With its burgeoning ad network, FeedBurner may be hurling itself into the lion's mouth. As a manager of feeds, the company has no equal. But as an ad network, it will be in competition with Google, as well as Yahoo, AOL, Blogads, ValueClick, and others. Costolo recalls that when he was seeking VC cash, the specter of Google was often raised. He dismissed it then, but no longer. "I've come around to the view that Google will eventually start managing feeds and monetizing feeds as another way to promote AdSense," he concedes.
Yet Costolo views the prospect of tangling with Google with striking equanimity. "We have to leverage our critical mass of publishers to create network effects," he says. As an example, Costolo cites plans to allow publishers in the network to form "affinity groups" by blending their feeds together. He mentions the possibility that Daily Kos, Talking Points Memo, and a handful of other popular liberal political blogs might offer a joint feed--leading lefty readers to subscribe to that feed rather than to each individually. "Then the incentive for all of them would be high to stay in FeedBurner," Costolo says, "because as part of the liberal politics feed, they'd be reaching more people than they would on their own."
Costolo's confidence about fending off Google and other potential rivals also owes to FeedBurner's head start in a market that's racing forward at lightning speed. "For RSS, 2004 was all about blogs, 2005 was all about text publishers, and 2006 is shaping up as the year of audio and video," he says. Already Apple has harnessed RSS to potent effect in its iTunes Music Store, which offers thousands of audio and video podcasts for download, each of them powered by a feed. And although Costolo won't name the companies, he says two entertainment giants are about to start using FeedBurner to drive consumers to social media venues such as MySpace. "Hollywood sees how feeds can contribute to the ecosystem of exposure," Costolo observes.
And FeedBurner intends to make that ecosystem even more complex. For some time the company has been developing a feed-splicing tool to let users create what Costolo calls a "personal content network"--a "feed of me." "You put your tags in Del.icio.us, your photos in Flickr, your friends in AIM; you have a blog, a podcast, etc.," he says. "And we splice it all together into a single feed."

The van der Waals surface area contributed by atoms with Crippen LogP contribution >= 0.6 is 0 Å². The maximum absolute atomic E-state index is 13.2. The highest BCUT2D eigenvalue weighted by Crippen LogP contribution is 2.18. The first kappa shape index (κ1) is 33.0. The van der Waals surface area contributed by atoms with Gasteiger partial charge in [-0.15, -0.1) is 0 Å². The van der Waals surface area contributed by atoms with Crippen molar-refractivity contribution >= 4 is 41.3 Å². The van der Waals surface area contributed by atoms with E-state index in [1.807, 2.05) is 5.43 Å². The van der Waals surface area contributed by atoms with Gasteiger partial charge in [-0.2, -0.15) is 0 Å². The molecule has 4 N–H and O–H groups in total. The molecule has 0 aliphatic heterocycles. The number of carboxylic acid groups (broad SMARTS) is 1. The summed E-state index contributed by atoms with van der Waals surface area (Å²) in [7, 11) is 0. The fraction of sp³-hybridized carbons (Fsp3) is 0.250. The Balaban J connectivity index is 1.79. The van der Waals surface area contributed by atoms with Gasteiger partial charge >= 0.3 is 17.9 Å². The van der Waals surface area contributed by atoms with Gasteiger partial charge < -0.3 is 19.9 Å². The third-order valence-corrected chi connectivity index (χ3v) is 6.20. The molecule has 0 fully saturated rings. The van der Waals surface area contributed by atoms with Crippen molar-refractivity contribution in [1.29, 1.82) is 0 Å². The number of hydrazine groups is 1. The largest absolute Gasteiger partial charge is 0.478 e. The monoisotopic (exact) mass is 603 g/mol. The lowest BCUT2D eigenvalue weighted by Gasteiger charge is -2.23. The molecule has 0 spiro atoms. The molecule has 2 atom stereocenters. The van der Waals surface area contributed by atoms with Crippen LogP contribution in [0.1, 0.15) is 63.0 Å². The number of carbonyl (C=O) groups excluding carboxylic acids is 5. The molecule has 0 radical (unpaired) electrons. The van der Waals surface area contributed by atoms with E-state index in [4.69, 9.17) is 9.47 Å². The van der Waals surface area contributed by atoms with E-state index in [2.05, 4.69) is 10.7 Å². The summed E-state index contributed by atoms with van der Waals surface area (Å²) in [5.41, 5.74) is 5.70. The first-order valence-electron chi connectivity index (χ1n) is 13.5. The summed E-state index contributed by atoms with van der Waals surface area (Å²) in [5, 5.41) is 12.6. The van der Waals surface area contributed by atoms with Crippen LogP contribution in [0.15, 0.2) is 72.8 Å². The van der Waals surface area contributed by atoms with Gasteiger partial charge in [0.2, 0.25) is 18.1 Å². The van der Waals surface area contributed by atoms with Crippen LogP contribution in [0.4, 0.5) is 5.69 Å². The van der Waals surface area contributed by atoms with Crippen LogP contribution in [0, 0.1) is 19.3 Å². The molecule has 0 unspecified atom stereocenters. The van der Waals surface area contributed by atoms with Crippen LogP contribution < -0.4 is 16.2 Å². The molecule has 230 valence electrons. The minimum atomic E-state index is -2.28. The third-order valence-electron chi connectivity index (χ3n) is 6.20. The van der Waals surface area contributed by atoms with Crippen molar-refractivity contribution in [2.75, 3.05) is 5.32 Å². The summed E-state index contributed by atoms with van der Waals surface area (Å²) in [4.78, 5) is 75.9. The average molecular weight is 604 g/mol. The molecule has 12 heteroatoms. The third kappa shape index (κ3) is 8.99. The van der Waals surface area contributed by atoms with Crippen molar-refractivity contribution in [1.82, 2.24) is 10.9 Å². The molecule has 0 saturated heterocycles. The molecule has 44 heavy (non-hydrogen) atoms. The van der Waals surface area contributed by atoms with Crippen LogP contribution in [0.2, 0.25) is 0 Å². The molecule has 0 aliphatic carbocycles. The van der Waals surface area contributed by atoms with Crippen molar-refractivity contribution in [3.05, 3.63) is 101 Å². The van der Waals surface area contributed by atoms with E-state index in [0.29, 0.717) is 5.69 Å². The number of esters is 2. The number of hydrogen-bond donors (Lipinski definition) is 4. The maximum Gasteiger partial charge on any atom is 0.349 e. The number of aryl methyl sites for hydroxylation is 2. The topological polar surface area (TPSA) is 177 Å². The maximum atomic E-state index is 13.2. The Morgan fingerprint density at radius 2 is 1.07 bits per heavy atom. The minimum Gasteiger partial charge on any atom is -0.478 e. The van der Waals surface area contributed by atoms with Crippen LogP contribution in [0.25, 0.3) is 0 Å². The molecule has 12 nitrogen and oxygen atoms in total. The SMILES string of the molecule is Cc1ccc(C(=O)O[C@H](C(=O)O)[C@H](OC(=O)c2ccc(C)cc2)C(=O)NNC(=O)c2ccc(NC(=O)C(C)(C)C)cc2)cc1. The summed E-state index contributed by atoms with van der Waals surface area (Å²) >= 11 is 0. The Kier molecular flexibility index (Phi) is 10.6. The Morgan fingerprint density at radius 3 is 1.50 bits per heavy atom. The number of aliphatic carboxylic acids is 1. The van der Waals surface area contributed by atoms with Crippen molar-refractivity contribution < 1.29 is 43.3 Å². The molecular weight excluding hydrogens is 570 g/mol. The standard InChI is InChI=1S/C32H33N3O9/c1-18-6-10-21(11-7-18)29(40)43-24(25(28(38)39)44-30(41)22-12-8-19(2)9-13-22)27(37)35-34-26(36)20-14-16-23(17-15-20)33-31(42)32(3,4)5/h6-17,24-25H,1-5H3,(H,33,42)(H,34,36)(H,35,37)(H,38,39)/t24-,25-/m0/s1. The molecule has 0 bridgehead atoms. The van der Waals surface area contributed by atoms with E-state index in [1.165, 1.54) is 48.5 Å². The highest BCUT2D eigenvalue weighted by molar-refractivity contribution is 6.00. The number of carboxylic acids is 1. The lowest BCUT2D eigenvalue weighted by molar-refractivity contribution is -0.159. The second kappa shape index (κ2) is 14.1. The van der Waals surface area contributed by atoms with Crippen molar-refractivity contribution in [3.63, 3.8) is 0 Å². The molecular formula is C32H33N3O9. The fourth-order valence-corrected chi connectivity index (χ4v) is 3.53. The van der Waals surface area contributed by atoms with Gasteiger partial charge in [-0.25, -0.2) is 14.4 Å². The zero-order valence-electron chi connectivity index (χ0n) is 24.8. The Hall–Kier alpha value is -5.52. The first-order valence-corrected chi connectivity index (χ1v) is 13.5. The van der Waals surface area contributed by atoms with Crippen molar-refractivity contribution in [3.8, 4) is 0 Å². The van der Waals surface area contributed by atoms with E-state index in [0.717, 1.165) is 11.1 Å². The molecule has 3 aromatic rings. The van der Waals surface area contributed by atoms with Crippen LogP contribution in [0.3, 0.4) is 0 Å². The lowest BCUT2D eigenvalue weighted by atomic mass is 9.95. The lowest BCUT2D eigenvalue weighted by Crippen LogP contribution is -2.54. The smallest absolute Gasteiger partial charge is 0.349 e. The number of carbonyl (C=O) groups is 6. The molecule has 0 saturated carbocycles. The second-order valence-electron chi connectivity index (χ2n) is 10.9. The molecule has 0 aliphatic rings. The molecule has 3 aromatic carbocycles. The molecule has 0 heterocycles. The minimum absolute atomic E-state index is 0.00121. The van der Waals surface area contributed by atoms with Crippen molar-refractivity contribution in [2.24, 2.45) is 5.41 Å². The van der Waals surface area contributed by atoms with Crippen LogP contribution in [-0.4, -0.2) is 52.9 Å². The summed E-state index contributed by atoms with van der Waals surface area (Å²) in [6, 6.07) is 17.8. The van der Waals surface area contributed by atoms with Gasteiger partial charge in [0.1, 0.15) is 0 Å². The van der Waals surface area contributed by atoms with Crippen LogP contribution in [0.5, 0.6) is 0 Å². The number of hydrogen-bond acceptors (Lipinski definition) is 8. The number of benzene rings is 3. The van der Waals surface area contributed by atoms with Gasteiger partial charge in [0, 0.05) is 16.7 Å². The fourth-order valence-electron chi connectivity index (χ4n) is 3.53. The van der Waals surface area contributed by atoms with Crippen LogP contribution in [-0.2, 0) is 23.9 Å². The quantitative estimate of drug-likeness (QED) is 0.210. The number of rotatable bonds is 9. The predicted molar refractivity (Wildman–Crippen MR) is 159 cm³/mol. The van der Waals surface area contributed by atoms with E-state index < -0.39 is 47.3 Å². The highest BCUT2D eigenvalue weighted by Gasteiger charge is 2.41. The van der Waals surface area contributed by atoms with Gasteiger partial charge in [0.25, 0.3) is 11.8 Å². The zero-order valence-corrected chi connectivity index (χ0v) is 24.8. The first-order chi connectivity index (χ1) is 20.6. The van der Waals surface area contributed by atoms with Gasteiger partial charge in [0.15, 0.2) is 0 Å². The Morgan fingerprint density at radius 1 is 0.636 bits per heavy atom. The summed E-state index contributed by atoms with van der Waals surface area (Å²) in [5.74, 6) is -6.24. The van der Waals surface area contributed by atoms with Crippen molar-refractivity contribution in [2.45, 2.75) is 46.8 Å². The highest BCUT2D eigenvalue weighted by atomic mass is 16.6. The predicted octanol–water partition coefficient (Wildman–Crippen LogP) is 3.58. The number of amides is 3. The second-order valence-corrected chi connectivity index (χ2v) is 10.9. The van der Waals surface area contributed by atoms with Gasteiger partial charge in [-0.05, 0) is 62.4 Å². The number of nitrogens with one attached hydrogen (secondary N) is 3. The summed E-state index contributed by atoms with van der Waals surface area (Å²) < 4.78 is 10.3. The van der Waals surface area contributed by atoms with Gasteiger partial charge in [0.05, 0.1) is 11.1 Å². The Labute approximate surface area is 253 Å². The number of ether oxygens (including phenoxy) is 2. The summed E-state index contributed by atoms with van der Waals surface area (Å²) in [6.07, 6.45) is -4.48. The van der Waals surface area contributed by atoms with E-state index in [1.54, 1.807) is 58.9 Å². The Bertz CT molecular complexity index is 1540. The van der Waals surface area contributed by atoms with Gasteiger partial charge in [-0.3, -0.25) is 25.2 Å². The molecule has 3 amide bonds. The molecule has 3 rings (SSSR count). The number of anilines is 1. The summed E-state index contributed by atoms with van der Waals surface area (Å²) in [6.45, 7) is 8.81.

There are, of course, plenty of folks with personal websites. But with a "feed of me," subscribers would be able to track changes in your data at the atomic level--being notified instantly when you add a new photo set or playlist, not just when you update your site. More important, developers could build new applications to display and manipulate all that data, leading to vast new possibilities for advertising and marketing.
All of which is why I like Costolo's chances in any future battle over this virgin turf--even, dare I say it, with Google. What the guys at FeedBurner understand is that RSS is a brand-new medium, as distinct from the Web as the Web is from newspapers, radio, and TV. It will be consumed differently and will operate by rules that are foreign not just to traditional publishers but to the titans of the Web. Costolo and his crew don't have all the answers about where this revolution is headed. But they're asking questions that no one else has even thought of, and that's no small advantage.
John Heilemann wrote "Pride Before the Fall." His next book is "The Valley." He lives in Brooklyn.
How FeedBurner Works
1 Publishing software is used to create a standard RSS feed.
2 FeedBurner takes the feed and repackages it, making it easier ...
3 ... for advertisers to insert ads wherever the feed appears.
... for consumers to subscribe to it by e-mail, on the Web, or in feed-reading software.
... for the publisher to track the size of his feed audience.